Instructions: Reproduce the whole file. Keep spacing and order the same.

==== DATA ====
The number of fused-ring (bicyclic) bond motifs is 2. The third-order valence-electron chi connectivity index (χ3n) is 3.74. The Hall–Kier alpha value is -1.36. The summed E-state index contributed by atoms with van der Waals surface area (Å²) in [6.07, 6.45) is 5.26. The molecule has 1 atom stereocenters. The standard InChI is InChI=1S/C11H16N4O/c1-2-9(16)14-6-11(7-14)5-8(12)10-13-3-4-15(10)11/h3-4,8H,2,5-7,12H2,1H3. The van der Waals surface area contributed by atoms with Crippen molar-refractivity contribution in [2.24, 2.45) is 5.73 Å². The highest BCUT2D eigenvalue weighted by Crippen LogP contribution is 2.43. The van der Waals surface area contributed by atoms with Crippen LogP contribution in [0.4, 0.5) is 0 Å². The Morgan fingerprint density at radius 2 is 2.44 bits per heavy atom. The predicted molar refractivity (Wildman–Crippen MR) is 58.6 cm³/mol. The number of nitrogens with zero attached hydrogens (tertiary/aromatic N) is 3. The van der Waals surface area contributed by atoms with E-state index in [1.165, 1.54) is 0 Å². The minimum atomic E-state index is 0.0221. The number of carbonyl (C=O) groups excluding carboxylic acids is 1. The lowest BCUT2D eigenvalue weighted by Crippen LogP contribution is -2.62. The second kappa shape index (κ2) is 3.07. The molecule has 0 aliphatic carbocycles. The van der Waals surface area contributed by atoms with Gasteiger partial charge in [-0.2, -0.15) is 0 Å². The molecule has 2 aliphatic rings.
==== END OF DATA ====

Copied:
The number of fused-ring (bicyclic) bond motifs is 2. The third-order valence-electron chi connectivity index (χ3n) is 3.74. The Hall–Kier alpha value is -1.36. The summed E-state index contributed by atoms with van der Waals surface area (Å²) in [6.07, 6.45) is 5.26. The molecule has 1 atom stereocenters. The standard InChI is InChI=1S/C11H16N4O/c1-2-9(16)14-6-11(7-14)5-8(12)10-13-3-4-15(10)11/h3-4,8H,2,5-7,12H2,1H3. The van der Waals surface area contributed by atoms with Crippen molar-refractivity contribution in [2.24, 2.45) is 5.73 Å². The highest BCUT2D eigenvalue weighted by Crippen LogP contribution is 2.43. The van der Waals surface area contributed by atoms with Crippen LogP contribution in [0.4, 0.5) is 0 Å². The Morgan fingerprint density at radius 2 is 2.44 bits per heavy atom. The predicted molar refractivity (Wildman–Crippen MR) is 58.6 cm³/mol. The number of nitrogens with zero attached hydrogens (tertiary/aromatic N) is 3. The van der Waals surface area contributed by atoms with E-state index in [1.165, 1.54) is 0 Å². The minimum atomic E-state index is 0.0221. The number of carbonyl (C=O) groups excluding carboxylic acids is 1. The lowest BCUT2D eigenvalue weighted by Crippen LogP contribution is -2.62. The second kappa shape index (κ2) is 3.07. The molecule has 0 aliphatic carbocycles. The van der Waals surface area contributed by atoms with Gasteiger partial charge in [-0.2, -0.15) is 0 Å². The molecule has 2 aliphatic rings.